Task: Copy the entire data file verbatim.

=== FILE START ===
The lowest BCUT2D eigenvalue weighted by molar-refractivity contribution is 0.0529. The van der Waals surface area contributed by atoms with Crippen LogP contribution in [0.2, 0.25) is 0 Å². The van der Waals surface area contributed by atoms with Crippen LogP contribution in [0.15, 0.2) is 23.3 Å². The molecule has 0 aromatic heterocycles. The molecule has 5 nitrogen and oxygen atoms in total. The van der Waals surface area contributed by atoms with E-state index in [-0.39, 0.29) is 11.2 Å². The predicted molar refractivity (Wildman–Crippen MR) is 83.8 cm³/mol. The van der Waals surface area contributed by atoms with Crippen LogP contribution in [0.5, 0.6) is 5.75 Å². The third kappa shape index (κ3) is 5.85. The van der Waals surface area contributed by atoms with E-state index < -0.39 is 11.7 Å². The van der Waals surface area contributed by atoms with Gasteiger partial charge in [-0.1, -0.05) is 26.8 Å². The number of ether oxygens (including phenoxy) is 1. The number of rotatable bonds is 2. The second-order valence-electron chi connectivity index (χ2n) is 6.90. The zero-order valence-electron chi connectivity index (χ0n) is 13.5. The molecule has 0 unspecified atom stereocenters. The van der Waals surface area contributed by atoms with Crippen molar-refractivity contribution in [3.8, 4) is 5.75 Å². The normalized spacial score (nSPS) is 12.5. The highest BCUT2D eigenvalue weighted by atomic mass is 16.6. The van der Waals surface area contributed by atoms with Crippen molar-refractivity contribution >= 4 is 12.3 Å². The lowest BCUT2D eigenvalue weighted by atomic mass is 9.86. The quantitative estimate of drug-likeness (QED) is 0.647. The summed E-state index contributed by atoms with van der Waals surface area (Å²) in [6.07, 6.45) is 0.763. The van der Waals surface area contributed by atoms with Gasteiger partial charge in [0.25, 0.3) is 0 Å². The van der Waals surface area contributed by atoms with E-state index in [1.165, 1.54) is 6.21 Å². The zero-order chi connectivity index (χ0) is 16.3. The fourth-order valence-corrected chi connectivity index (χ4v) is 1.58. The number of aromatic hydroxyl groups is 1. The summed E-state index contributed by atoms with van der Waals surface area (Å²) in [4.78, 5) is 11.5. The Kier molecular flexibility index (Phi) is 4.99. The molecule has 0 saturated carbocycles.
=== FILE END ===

The lowest BCUT2D eigenvalue weighted by molar-refractivity contribution is 0.0529. The van der Waals surface area contributed by atoms with Crippen LogP contribution in [0.2, 0.25) is 0 Å². The van der Waals surface area contributed by atoms with Crippen LogP contribution in [0.15, 0.2) is 23.3 Å². The molecule has 0 aromatic heterocycles. The molecule has 5 nitrogen and oxygen atoms in total. The van der Waals surface area contributed by atoms with E-state index in [-0.39, 0.29) is 11.2 Å². The predicted molar refractivity (Wildman–Crippen MR) is 83.8 cm³/mol. The van der Waals surface area contributed by atoms with Crippen LogP contribution in [0.5, 0.6) is 5.75 Å². The third kappa shape index (κ3) is 5.85. The van der Waals surface area contributed by atoms with E-state index < -0.39 is 11.7 Å². The van der Waals surface area contributed by atoms with Gasteiger partial charge in [-0.1, -0.05) is 26.8 Å². The number of ether oxygens (including phenoxy) is 1. The number of rotatable bonds is 2. The second-order valence-electron chi connectivity index (χ2n) is 6.90. The zero-order valence-electron chi connectivity index (χ0n) is 13.5. The molecule has 0 unspecified atom stereocenters. The van der Waals surface area contributed by atoms with Crippen molar-refractivity contribution in [3.8, 4) is 5.75 Å². The normalized spacial score (nSPS) is 12.5. The highest BCUT2D eigenvalue weighted by atomic mass is 16.6. The van der Waals surface area contributed by atoms with Crippen molar-refractivity contribution >= 4 is 12.3 Å². The lowest BCUT2D eigenvalue weighted by atomic mass is 9.86. The quantitative estimate of drug-likeness (QED) is 0.647. The summed E-state index contributed by atoms with van der Waals surface area (Å²) in [6.07, 6.45) is 0.763. The van der Waals surface area contributed by atoms with Gasteiger partial charge in [0.25, 0.3) is 0 Å². The van der Waals surface area contributed by atoms with E-state index in [1.165, 1.54) is 6.21 Å². The zero-order chi connectivity index (χ0) is 16.3. The fourth-order valence-corrected chi connectivity index (χ4v) is 1.58. The number of aromatic hydroxyl groups is 1. The summed E-state index contributed by atoms with van der Waals surface area (Å²) in [4.78, 5) is 11.5. The Kier molecular flexibility index (Phi) is 4.99. The molecule has 0 saturated carbocycles.